encouraging letter. When we saw Athens, and noticed Ohio University, we knew this
would be a good place to raise our children. We probably would not have eventually
settled in Albany if Ohio University had not been nearby.

  In 1954 I took a position as staff physician in the Athens State Hospital, where
Charles Harry Creed Jr., M.D.,(1) was superintendent. Upon observing the hospital’s
infrastructure as well as its medical and psychiatric services, my impression was that
much had remained unchanged for a long time. But soon thereafter, a breakthrough in
treatment of mentally ill patients occurred—the development of the first anti-psychotic
medication, Thorazine (generic name chlorpromazine). It was effective, sometimes to a
high degree, in alleviating symptoms of paranoid schizophrenia and other conditions.

  For the first time in the history of mental institutions, patients were discharged home
not because of spontaneous regression of disease, but following medicinal
interference in its progression. While I worked at the hospital, Thorazine became the
mainstay of psychiatric treatment. Today, after almost fifty years, treatment with
Thorazine has been replaced largely by new, highly effective medications for virtually
all mental problems. However, we are still treating symptoms only. But by becoming
more knowledgeable about the sources of mental abnormalities, the treatment of the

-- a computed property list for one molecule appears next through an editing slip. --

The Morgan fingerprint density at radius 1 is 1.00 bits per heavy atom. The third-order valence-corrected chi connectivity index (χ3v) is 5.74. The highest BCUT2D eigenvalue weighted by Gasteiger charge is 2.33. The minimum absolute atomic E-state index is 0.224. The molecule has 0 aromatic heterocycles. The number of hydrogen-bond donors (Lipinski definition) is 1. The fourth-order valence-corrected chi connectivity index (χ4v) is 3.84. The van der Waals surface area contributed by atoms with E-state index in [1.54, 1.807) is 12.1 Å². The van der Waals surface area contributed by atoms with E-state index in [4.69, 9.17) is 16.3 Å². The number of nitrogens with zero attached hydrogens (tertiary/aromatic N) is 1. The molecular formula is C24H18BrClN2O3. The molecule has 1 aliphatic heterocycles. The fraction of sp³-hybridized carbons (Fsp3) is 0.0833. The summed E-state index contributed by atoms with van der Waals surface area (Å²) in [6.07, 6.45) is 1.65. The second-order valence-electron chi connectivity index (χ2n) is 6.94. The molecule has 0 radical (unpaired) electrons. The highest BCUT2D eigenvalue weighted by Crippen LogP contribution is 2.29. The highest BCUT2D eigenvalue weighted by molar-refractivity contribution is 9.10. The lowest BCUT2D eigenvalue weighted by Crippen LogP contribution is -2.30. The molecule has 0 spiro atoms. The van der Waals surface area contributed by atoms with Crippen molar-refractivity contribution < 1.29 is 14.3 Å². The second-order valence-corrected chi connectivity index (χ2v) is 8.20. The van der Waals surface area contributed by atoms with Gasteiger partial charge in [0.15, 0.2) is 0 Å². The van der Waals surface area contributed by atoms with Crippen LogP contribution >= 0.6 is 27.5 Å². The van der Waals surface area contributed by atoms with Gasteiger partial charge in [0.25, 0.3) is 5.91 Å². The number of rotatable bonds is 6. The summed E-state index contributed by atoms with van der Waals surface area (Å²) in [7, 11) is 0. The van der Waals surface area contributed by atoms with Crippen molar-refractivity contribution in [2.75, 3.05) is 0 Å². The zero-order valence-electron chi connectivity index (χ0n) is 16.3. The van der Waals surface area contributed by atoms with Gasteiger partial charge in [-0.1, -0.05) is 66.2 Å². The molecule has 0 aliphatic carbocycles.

disease processes themselves is moving closer to us.

  In October 1954, not long after I had started at the hospital, I had the opportunity to
watch Walter Freeman, M.D.,(2) perform a series of transorbital lobotomies. I describe
this experience in a biographical sketch of Dr. Freeman elsewhere in this volume.

  While I worked at the Athens State Hospital, Dr. Creed died. I think I should say a few
words about him. He was the lord over three thousand souls—most of them patients,
the rest of them, staff. At least, that was my impression, having come from the rather
liberal, academic environment of New York. Soon I learned that his administration
maintained as its uppermost priority the well-being of his three thousand charges. In
every staff meeting and during each conversation with him, I came to admire his
seriousness and engagement, doing everything in his power for the benefit of his
charges.

  He was kind to the patients and strict with the staff. At his desk he sometimes
reminded me of the way they pictured Winston Churchill—massive and authoritarian.
He did not always hide his emotions or anger. As an example of this, I remember my
very first encounter with him. It took place in his office when he interviewed me for the
position. I had just been informed by a colleague in New York that I had been accepted
for a position at the Dayton State Hospital, which I had visited the day before. After
interviewing me about my medical training, Dr. Creed said with regret that he would